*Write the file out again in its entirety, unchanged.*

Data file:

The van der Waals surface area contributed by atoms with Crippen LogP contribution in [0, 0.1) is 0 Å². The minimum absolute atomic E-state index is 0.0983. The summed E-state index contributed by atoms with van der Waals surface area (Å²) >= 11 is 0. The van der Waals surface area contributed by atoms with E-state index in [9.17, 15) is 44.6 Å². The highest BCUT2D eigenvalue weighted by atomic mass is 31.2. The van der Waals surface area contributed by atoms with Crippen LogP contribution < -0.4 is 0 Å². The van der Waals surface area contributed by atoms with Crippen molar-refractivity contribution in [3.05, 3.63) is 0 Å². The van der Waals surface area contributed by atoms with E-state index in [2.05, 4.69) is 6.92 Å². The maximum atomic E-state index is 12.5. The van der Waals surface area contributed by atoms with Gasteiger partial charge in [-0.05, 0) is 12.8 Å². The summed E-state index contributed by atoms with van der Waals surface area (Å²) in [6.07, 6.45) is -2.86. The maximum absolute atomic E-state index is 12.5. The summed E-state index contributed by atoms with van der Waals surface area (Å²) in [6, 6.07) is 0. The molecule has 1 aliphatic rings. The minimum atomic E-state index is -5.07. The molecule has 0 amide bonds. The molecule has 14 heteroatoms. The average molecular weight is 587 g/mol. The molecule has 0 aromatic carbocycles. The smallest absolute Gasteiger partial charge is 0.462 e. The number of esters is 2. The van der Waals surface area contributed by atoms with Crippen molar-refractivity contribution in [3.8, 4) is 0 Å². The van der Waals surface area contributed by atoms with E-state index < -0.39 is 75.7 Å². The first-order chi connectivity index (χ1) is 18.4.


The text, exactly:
The van der Waals surface area contributed by atoms with Crippen LogP contribution in [0, 0.1) is 0 Å². The minimum absolute atomic E-state index is 0.0983. The summed E-state index contributed by atoms with van der Waals surface area (Å²) >= 11 is 0. The van der Waals surface area contributed by atoms with E-state index in [9.17, 15) is 44.6 Å². The highest BCUT2D eigenvalue weighted by atomic mass is 31.2. The van der Waals surface area contributed by atoms with Crippen LogP contribution < -0.4 is 0 Å². The van der Waals surface area contributed by atoms with Crippen molar-refractivity contribution in [3.05, 3.63) is 0 Å². The van der Waals surface area contributed by atoms with E-state index in [2.05, 4.69) is 6.92 Å². The maximum atomic E-state index is 12.5. The van der Waals surface area contributed by atoms with Gasteiger partial charge in [-0.05, 0) is 12.8 Å². The summed E-state index contributed by atoms with van der Waals surface area (Å²) in [6.07, 6.45) is -2.86. The maximum absolute atomic E-state index is 12.5. The summed E-state index contributed by atoms with van der Waals surface area (Å²) in [6, 6.07) is 0. The molecule has 1 aliphatic rings. The minimum atomic E-state index is -5.07. The molecule has 0 amide bonds. The molecule has 14 heteroatoms. The average molecular weight is 587 g/mol. The molecule has 0 aromatic carbocycles. The smallest absolute Gasteiger partial charge is 0.462 e. The number of esters is 2. The van der Waals surface area contributed by atoms with Crippen molar-refractivity contribution in [3.8, 4) is 0 Å². The van der Waals surface area contributed by atoms with E-state index < -0.39 is 75.7 Å². The first-order chi connectivity index (χ1) is 18.4.